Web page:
Five Things You Likely Don't Know About Me

Five Things You Likely Don't Know About Me

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I've been "tagged" by fellow Technical Evangelist, Brian Keller, in his recent post. And if I decide to play along, I'm supposed to reveal five deep, dark secrets that nobody knows about me. I try to be pretty open with people, and I've already blogged about a number of things that might qualify for a topic like this:

  • Wallpaper Images - If you've followed my blog, you know that I really like to take macro photos, and I've added many of them to this collection. For an interesting bit of trivia, the creatively named Leaf 02 image is one of the wallpaper images that ships with Windows Vista. As a matter of fact, it's the second wallpaper choice during a fresh installation. For even more arcane trivia, the photo was taken in front of Ernest Hemingway's house in Key West, Florida. Betcha didn't know that. :-)
  • Embarrassing Music - I don't create "music" like this anymore...and you can thank me later.
  • My Candy Cigarette Addiction - I haven't had any of these in a couple years, but my mouth waters just thinking about them.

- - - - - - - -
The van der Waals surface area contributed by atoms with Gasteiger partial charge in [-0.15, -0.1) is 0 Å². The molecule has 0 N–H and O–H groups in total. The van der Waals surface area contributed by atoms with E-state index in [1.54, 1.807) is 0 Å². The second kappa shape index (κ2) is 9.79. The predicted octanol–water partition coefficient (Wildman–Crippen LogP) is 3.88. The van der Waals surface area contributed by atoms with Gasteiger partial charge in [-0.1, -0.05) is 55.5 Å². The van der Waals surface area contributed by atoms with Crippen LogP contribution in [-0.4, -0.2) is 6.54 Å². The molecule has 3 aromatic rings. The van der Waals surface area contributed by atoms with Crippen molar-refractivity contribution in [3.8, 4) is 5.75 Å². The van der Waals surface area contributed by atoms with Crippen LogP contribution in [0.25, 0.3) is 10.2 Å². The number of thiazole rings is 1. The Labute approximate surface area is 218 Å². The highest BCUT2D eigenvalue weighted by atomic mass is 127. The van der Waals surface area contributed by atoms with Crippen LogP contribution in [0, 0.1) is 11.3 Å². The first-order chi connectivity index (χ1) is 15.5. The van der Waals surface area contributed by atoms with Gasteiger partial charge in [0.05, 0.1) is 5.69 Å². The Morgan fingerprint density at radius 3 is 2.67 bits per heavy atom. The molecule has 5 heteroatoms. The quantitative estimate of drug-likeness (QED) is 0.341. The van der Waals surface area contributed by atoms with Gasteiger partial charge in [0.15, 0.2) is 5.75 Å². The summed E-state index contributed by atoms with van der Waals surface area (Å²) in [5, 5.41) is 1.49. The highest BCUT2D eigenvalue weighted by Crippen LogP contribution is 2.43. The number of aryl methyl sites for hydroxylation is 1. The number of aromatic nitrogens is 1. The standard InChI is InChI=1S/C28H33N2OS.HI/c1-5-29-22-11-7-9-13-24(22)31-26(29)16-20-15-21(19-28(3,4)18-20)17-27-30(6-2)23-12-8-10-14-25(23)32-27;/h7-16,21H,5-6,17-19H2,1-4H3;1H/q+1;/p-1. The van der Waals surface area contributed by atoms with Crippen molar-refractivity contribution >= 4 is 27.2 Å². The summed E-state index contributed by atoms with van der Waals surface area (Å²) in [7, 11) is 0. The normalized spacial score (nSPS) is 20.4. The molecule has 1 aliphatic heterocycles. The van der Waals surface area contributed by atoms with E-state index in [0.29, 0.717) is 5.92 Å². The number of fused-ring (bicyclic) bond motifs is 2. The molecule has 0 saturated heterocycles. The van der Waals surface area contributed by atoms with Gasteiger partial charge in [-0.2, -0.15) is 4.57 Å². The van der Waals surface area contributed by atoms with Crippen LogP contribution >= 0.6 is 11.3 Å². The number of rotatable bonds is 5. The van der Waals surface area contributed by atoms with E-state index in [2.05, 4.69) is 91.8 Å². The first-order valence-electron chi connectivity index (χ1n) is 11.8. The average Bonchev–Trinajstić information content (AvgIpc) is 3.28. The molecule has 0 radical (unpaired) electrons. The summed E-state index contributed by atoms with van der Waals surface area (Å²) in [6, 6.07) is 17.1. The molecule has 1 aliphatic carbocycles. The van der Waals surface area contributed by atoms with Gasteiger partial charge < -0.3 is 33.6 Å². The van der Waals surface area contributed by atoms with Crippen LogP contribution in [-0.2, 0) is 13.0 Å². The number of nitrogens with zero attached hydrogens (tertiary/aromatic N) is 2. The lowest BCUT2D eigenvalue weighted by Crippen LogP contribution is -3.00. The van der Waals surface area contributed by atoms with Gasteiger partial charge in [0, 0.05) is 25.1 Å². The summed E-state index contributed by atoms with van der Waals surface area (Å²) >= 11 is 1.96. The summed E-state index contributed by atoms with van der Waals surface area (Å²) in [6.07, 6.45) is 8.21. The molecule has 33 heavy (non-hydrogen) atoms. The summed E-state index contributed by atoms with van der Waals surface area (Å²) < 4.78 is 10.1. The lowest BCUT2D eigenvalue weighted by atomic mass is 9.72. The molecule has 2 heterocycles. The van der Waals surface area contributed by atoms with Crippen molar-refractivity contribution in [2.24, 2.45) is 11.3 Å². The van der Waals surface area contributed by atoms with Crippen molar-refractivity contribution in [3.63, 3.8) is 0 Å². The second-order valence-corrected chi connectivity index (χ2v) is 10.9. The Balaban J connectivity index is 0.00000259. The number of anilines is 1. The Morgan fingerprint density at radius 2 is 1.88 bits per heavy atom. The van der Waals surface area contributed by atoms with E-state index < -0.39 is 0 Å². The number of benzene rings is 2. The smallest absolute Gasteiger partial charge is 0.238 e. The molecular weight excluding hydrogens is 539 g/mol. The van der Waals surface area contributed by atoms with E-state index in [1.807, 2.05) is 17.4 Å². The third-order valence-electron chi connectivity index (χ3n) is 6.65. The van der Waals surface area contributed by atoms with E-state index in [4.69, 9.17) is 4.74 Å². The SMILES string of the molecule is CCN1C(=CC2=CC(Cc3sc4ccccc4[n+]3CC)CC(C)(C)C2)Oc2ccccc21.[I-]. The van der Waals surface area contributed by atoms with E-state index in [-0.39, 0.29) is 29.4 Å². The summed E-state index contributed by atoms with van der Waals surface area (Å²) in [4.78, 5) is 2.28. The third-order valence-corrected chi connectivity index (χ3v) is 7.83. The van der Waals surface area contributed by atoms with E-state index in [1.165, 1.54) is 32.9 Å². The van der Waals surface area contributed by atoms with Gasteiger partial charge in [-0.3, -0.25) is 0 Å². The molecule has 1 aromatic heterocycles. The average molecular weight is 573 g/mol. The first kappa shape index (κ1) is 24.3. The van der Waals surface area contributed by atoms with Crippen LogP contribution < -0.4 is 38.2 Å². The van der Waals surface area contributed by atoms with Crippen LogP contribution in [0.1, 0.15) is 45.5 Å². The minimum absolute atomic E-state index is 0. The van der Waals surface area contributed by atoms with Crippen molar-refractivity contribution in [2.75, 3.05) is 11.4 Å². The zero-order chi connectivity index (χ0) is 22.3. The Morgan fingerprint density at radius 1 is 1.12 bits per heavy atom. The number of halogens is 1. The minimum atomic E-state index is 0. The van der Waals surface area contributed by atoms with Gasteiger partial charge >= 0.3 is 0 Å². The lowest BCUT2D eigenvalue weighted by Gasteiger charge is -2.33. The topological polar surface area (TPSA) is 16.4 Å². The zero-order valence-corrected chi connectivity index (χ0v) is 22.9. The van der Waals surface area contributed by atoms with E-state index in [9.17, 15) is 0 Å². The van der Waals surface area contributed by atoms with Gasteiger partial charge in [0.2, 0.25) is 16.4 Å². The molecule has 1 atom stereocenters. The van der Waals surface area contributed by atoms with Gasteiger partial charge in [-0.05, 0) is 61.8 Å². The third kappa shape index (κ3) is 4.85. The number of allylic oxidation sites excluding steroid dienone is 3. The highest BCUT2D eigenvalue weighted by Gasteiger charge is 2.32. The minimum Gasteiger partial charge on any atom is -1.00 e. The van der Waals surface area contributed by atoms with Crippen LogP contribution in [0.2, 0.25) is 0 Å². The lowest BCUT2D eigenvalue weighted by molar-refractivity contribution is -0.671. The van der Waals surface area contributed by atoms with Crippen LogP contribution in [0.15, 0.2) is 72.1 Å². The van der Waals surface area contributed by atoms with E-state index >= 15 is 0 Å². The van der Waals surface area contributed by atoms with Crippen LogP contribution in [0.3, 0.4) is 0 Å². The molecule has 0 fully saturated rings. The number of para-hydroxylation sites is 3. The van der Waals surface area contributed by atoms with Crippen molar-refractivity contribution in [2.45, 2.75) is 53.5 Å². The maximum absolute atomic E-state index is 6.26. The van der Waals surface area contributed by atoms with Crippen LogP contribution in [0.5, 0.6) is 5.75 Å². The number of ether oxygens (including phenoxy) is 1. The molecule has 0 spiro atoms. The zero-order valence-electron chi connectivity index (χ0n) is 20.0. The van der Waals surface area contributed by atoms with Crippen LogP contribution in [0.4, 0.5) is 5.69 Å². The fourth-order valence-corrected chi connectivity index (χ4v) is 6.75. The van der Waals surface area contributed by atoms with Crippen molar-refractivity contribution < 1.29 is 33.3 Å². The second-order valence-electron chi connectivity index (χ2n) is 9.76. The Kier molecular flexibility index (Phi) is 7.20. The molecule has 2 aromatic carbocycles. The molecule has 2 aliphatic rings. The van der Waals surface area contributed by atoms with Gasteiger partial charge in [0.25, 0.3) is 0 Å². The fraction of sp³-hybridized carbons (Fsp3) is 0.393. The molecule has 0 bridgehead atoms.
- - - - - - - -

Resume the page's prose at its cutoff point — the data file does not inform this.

• How Much Is One Million? - A journey to discover what one million really means.
  • MCROSFT/Linux License Plate - When I lived in Michigan, my license plate was: MCROSFT. It was a constant reminder to be courteous to the cars around me. Seriously...it influenced my driving (insert mandatory "driving under the influence" joke here). For more trivia, Eric Maino (mentioned in the post) is now a full-time Microsoft employee.
  • Interviewing at Microsoft - One of my most popular blog posts, even though it didn't get me the job.
  • Nostalgia - Among the other items I mention, I wrote the first uninstall application for Windows. I thank Bill Macrhone and PC Magazine for the deluge of orders I received.
  • Make Your Own Mini-Galaga and the related Mini Pac-Man with Sound - Does this just scream "geek!?" Yeah...I thought so. But if you ever visit my office in building 18, you can see both of these on my bookshelf.

But, I don't want to be labeled a cop out. So, I'll try to come up with five new, revealing, and heretofore unchronicled items.

  • Now Showing (a.k.a. showing.com) - I created and ran the first nationwide movie showtime site on the internet. At its peak, it contained listings for nearly 12,000 theaters. I hosted trailers and photos, had discussion forums for each movie, and allowed registered users to grade each one. It was Web 2.0 before the term had ever been invented. The most popular feature of the site allowed a user to pick their favorite theaters, and the system would automatically e-mail them updated showtimes whenever they changed (typically Friday mornings and around holidays). You expect these features today, but they've been around for a long time. Here's a 1996 version (thanks, Internet Archive). The Cinemark theaters in the midwest were one of the first chains to provide me with showtimes, but of course now, they have Fandango.